Execute Raw SQL in Entity Framework Core

From time to time your ORM is going to let you down in some way. No matter how good an ORM is there will always be some situations that the queries produced will not meet a performance requirement. Entity Framework Core will not be any different. This post is going to cover a couple of ways to execute raw SQL if the need arises.

Table Definition

The examples in this post are dealing with a Contacts table that contains columns for Id, Name, Address, City, State and Zip code. The following Entity Framework Core DbContext is defined for access to the Contacts table and is accessed via _context in all of the examples.

public sealed class ContactsDbContext : DbContext
{
    private static bool _created;
    public DbSet<Contact> Contacts { get; set; }

    public ContactsDbContext()
    {
        if (_created) return;
        Database.Migrate();
        _created = true;
    }

    protected override void OnModelCreating(ModelBuilder builder)
    {
        builder.Entity<Contact>().HasKey(c => c.Id);
    }
}

DbSet FromSql

From any DbSet there is a FromSql function that will take raw SQL or a stored procedure that will be used instead of the SQL Entity Framework would have generated. The following example is using FromSql to load contacts based on the above DbContext and DbSet.

var results = _context.Contacts.FromSql("SELECT Id, Name Address, City, State, Zip " +
                                        "FROM Contacts " +
                                        "WHERE Name IN (@p0, @p1)",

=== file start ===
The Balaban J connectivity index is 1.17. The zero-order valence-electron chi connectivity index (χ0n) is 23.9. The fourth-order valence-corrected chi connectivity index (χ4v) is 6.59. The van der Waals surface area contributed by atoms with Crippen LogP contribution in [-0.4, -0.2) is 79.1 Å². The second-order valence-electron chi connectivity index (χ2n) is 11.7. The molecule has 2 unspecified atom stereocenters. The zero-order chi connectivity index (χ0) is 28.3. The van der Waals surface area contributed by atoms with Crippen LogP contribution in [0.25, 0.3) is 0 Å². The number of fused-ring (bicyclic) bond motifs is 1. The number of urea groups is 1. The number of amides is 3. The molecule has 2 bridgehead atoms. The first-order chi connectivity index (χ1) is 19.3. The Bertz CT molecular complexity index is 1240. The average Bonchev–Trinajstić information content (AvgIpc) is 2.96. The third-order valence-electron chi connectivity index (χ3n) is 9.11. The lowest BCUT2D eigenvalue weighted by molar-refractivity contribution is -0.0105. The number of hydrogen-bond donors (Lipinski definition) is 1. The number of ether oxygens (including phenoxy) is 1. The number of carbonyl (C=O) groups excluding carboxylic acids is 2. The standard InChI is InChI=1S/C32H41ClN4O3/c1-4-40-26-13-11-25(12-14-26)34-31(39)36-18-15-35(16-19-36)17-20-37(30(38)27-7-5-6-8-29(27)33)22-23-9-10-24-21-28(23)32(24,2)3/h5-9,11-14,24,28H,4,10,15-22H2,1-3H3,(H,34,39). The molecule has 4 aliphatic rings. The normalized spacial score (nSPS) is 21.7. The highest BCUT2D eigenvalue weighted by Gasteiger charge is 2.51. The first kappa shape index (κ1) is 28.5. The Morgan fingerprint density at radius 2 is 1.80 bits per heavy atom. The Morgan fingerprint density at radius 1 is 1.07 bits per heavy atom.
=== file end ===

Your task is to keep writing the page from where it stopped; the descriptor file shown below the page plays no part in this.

name1, name2);

FromSql takes a query followed by a list of parameters that should be used in the query’s execution. For example in the above @p0 maps to name1 and @p1 maps to name2. I recommend always using parameters instead of manually adding the filters to the SQL string in order to help prevent SQL injection attacks. Note that the @p followed by increasing numbers seems to be the only parameters that FromSql works with.

The great thing about this method is just like querying with via Entity Framework with LINQ execution is delayed and it returns an IQueryable so more filters can be added on as needed.

ADO.NET

Another options it to grab a connection from the DbContext using Database.GetDbConnection() and use ADO.NET to perform what ever operations are needed. Here is an example of connecting to the database and getting the name of the first contact. This is not a good example of a query that would need to be run this way, but provides a simple example of how a query would be executed.

using (var connection = _context.Database.GetDbConnection())
{
    connection.Open();

    using (var command = connection.CreateCommand())
    {
        command.CommandText = "SELECT COUNT(*) FROM Contacts";
        var result = command.ExecuteScalar().ToString();
    }
}

Since this is down to ADO.NET you can do pretty much anything that is needed including readers, adapters, data tables, etc. Hopefully the need for this option will be minimal, but it is important to know that it exists.